Rousseau, who provided the modern ideas of education and the critique of capitalism, was paranoid, selfish, and had five children whom he placed in an orphanage – where the death rate was over 90% – as soon as they were born. Percy Bysshe Shelley, the great English poet, used poetry to spread political and moral messages – but he also married a 16 year old, who four years later he dumped for another woman, after which his first wife committed suicide. Karl Marx supported the proletariat but had nothing to do with them.  The only proletarian Karl Marx ever knew in person was the poor maid who worked for him for decades and was never paid for her labors, except in room and board, and two of his three children committed suicide. Tolstoy – the master author of War and Peace, and Anna Karenina – used to hang out with prostitutes, suffered from venereal diseases, was a philanderer and gambler.

After studying the lives of the most brilliant geniuses of past generations, Johnson comes to this remarkable conclusion:  “Beware of intellectuals. Not only should they be kept well away from the levers of power, they should also be objects of particular suspicion when they seek to offer collective advice.”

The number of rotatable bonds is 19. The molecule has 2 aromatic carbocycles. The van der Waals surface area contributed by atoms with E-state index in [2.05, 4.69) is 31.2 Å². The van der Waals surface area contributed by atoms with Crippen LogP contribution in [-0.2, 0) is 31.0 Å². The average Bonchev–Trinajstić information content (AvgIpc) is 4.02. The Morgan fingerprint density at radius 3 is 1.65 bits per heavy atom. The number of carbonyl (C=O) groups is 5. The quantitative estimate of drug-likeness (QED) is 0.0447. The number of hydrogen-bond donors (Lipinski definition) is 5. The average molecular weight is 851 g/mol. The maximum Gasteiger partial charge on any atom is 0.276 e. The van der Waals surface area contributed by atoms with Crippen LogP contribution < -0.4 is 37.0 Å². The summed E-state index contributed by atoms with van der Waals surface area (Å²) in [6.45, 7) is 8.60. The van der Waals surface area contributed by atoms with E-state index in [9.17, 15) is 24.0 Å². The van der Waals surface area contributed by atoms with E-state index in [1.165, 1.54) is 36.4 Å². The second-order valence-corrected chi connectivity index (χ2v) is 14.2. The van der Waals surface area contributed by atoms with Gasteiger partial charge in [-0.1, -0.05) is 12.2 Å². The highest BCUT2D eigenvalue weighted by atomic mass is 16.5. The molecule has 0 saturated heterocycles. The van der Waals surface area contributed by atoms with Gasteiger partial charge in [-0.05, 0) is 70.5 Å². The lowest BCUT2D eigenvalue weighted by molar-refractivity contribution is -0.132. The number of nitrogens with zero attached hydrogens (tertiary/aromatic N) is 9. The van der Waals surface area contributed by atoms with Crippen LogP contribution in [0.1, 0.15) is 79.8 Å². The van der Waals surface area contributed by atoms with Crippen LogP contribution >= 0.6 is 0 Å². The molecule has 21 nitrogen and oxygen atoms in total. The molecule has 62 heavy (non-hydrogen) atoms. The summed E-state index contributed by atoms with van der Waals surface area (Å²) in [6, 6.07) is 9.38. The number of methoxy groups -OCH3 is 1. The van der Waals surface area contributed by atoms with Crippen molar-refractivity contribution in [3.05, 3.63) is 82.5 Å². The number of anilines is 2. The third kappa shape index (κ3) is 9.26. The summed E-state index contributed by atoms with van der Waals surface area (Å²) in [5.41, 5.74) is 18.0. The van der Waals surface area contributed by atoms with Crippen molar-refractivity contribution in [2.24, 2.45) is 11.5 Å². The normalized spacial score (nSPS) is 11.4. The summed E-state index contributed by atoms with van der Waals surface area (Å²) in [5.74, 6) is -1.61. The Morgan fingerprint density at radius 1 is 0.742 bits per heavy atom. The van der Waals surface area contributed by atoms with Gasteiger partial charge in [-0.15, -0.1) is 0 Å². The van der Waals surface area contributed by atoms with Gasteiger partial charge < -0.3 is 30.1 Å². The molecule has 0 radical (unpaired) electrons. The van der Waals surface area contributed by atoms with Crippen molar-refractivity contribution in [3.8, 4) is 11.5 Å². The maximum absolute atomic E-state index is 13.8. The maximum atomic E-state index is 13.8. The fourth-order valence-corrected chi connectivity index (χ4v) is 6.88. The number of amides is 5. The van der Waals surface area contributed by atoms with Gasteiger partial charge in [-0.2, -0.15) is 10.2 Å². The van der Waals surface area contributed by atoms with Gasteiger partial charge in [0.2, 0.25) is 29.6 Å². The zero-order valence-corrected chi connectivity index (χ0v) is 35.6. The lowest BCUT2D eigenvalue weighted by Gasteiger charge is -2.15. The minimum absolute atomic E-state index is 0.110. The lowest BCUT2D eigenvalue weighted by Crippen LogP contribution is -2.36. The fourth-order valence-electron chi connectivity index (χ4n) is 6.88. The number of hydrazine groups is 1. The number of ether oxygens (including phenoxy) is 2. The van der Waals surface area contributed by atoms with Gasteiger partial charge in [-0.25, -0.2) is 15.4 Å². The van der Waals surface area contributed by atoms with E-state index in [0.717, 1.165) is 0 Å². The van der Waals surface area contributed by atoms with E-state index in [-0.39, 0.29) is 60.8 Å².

Genius has its limitations. I do not suggest that Hawking was similarly guilty of personal moral failings. I do want to emphasize, however, that as great a scientist as he was, he had a blind spot. His brilliance did not preclude anti-Zionism, if not anti-Semitism. Brilliant minds can make stupid mistakes. And the fact that Hawking sided with the Arab cause is just as insignificant in a moral sense as the advertisements which advertise a particular brand of car preferred by a well-known actress. Brilliance doesn’t travel well across other borders of wisdom than its own specialty.

Stephen Hawking’s death is the loss of a great man – but a man with great flaws. If we acknowledge them, we may well understand the reason why the word “imperfect” shares the exact same letters with the words “I’m perfect.” They are almost the same except for the spacing, which turns them into statements in opposition to each other.

“I’m perfect” can only go so far for human beings. Imperfect is our other reality. With regard to Stephen Hawking, the spacing can allow us either to stand in awe of scientific brilliance or be repelled by genius which failed to recognize God or the righteousness of His people’s cause.

May we respond to this challenge with the wisdom of our tradition.

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Rabbi Benjamin Blech is a professor of Talmud at Yeshiva University and an internationally recognized educator, religious leader, lecturer, and author of 19 highly acclaimed books with combined sales of over a half million copies. His newest book, “Redemption, Then and Now” (a Passover Haggadah with commentaries and essays) is presently available on Amazon and in Judaica bookstores.